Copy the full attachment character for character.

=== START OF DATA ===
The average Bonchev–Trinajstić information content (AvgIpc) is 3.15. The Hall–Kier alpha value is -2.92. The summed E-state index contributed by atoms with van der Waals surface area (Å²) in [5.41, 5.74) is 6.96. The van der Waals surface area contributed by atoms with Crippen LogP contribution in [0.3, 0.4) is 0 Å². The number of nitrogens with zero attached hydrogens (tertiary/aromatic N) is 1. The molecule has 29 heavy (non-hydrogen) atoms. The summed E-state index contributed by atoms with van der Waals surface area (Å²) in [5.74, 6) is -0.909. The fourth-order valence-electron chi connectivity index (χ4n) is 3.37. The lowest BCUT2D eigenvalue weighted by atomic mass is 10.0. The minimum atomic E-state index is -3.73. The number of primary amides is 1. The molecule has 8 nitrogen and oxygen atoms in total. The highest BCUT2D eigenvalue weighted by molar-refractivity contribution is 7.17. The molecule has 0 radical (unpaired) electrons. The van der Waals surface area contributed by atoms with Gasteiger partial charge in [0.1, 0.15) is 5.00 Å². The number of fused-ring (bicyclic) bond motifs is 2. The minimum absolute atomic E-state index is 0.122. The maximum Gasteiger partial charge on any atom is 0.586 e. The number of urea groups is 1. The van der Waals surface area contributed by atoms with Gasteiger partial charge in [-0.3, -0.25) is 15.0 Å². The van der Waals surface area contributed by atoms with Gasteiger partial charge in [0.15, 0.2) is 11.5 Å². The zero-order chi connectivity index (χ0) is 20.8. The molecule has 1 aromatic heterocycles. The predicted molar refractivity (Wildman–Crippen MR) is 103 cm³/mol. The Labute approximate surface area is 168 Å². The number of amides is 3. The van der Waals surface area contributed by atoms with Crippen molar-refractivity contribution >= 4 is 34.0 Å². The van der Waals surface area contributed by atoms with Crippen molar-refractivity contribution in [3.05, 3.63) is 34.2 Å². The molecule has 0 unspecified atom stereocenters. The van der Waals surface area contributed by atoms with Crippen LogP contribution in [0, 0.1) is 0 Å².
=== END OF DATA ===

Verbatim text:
The average Bonchev–Trinajstić information content (AvgIpc) is 3.15. The Hall–Kier alpha value is -2.92. The summed E-state index contributed by atoms with van der Waals surface area (Å²) in [5.41, 5.74) is 6.96. The van der Waals surface area contributed by atoms with Crippen LogP contribution in [0.3, 0.4) is 0 Å². The number of nitrogens with zero attached hydrogens (tertiary/aromatic N) is 1. The molecule has 29 heavy (non-hydrogen) atoms. The summed E-state index contributed by atoms with van der Waals surface area (Å²) in [5.74, 6) is -0.909. The fourth-order valence-electron chi connectivity index (χ4n) is 3.37. The lowest BCUT2D eigenvalue weighted by atomic mass is 10.0. The minimum atomic E-state index is -3.73. The number of primary amides is 1. The molecule has 8 nitrogen and oxygen atoms in total. The highest BCUT2D eigenvalue weighted by molar-refractivity contribution is 7.17. The molecule has 0 radical (unpaired) electrons. The van der Waals surface area contributed by atoms with Gasteiger partial charge in [0.1, 0.15) is 5.00 Å². The number of fused-ring (bicyclic) bond motifs is 2. The minimum absolute atomic E-state index is 0.122. The maximum Gasteiger partial charge on any atom is 0.586 e. The number of urea groups is 1. The van der Waals surface area contributed by atoms with Gasteiger partial charge in [-0.3, -0.25) is 15.0 Å². The van der Waals surface area contributed by atoms with Gasteiger partial charge in [0.15, 0.2) is 11.5 Å². The zero-order chi connectivity index (χ0) is 20.8. The molecule has 1 aromatic heterocycles. The predicted molar refractivity (Wildman–Crippen MR) is 103 cm³/mol. The Labute approximate surface area is 168 Å². The number of amides is 3. The van der Waals surface area contributed by atoms with Crippen molar-refractivity contribution >= 4 is 34.0 Å². The van der Waals surface area contributed by atoms with Crippen molar-refractivity contribution in [3.05, 3.63) is 34.2 Å². The molecule has 0 unspecified atom stereocenters. The van der Waals surface area contributed by atoms with Crippen LogP contribution in [0, 0.1) is 0 Å².